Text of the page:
6 Visual Phishing Detection Evasion Techniques
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6 Visual Phishing Detection Evasion Techniques

Visual phishing detection evasion techniques are becoming more sophisticated

In our recently published Visual-AI in Anti-Phishing white paper, we talk about how sophisticated online scammers, or Bad Actors as they are known in the anti-phishing industry, are becoming. It’s becoming increasingly difficult to stay one step ahead of them as they employ ingenious phishing detection evasion techniques in their campaigns. 

Here, we’ll take a look at these evasion techniques that exploit visual elements in order to understand how they can be used to slip through the net, despite the impressive technology being used in the cybersecurity industry to bring them to block them.

1. Text Converted to Graphics

Career online scam artists know that phishing detection systems are primed to flag trigger words in the text. In a bid to avoid this, Bad Actors convert text to images so that they cannot be detected. For example, words like “username” or “Password” may appear to be in ordinary text format but it is actually placed on the page or in an email as a JPEG or PNG. This is not only undetectable by text scanners, but looks quite normal to the human eye. This makes it harder to detect as most phishing detection systems can’t see inside graphics and so the system doesn’t get triggered. It’s also more likely that users will unknowingly compromise themselves and their companies. 

2. URLs Converted to Images

Yes, more images. Are you seeing the pattern yet? Within emails, in particular, Bad Actors include a graphic with a familiar and genuine URL, like paypal.com, that links to a fake site designed to gather data for sinister purposes. So again, the phishing detection platform can’t see it and the actual URL is similar enough, like paypa1.com, so that, at a glance, it is unlikely to raise the user’s suspicions.

Phishing detection evasion techniques

3. Sections Converted to Images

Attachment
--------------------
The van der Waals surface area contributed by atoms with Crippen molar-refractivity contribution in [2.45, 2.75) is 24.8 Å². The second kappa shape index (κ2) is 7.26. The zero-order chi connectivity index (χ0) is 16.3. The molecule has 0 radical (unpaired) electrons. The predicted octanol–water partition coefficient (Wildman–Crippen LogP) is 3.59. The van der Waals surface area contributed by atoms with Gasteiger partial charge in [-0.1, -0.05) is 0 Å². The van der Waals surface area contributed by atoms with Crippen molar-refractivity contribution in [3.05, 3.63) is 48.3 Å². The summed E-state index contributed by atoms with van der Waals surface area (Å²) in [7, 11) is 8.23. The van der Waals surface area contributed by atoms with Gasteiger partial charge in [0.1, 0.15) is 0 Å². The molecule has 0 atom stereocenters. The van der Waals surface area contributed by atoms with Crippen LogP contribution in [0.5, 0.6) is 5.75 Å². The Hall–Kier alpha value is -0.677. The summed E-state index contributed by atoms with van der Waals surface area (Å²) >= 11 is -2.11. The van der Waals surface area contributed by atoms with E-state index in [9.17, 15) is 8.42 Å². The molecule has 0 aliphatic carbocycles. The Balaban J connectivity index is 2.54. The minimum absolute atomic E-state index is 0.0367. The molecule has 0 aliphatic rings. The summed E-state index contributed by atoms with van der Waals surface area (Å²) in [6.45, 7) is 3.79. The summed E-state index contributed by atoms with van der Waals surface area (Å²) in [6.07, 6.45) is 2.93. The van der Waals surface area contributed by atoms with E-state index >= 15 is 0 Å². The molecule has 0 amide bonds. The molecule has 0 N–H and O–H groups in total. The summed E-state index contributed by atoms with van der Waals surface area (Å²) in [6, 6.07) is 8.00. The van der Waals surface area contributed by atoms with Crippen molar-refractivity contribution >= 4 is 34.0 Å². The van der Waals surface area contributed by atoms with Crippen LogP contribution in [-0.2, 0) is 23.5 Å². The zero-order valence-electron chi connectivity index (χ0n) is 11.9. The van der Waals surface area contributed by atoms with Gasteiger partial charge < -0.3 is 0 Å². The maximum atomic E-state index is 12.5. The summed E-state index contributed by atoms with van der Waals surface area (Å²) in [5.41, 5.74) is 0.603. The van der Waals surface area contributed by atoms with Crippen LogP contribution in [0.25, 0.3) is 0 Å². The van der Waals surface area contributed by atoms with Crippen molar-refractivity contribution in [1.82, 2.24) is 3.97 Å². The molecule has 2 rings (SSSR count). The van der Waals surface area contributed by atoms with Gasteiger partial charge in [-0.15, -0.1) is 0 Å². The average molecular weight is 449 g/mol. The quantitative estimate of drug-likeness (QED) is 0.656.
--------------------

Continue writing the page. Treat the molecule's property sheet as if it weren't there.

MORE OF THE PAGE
As well as converting individual keywords into images, Bad Actors often convert entire sections, like forms, into graphics, overlaying the input fields so it is imperceptible. In some cases, entire emails or websites are actually images, so that no alarming elements can be detected by the human eye, or indeed by HTML parsers and text-based detection systems.

4. Noise as a Phishing Detection Evasion Technique

It’s the oldest trick in the book. Distraction. From pickpockets to con-artists, to the humble children’s party magician, distraction is key in achieving their goal. In a non-visual version of this, Bad Actors add noise to the code of an email or web page. The HTML is often nonsensical, adding reams of code to deflect from the elements needed to pull off the virtual heist, confusing any phishing detection systems designed to read it. Their visual approach is to scramble images in the code, which are then reassembled (using javascript of CSS) to show the complete image seamlessly to users. It’s a very clever, and very dangerously convincing way to avoid detection. 

5. This Looks Legitimate

How many times have you almost been caught out by a legitimate-looking email, text message or social post? How many times have you second-guessed your intuition or asked someone “does this look legit?” That’s because Bad Actors will do all it takes to make their efforts to capture data from individuals, and compromise organisations, look like the real deal. They will use legitimate links in their emails, websites and SMS, such as help pages, privacy pages and even, quite audaciously, anti-fraud pages.

These all serve to make things seem as above board as possible, increasing the likelihood of a successful phishing attempt. 

6. The pop-up 

Pop-ups are not just invasive marketing tools utilized by online retailers, they are a favourite phishing detection evasion technique employed by Bad Actors. They often drive victims to genuine sites through an email or message, but the URL will tag on some code that will allow a pop-up to appear over the top of the real form, requesting their details. This is often a file-sharing site that then asks them to ‘login’ to see the file. 

There is a solution – Visual-AI

Knowing what the most common evasion techniques are is just one small step in upping the game when it comes to policing phishing. With the trend of phishing attacks on the rise, cybersecurity professionals are always seeking new technologies that will keep them a step ahead of the scammers. That next big thing is Visual-AI! Read about it in our Visual-AI in Anti-Phishing Whitepaper, or check out why Chief Technology Officer, Alessandro Prest, believes that Visual-AI is the answer in phishing detection.

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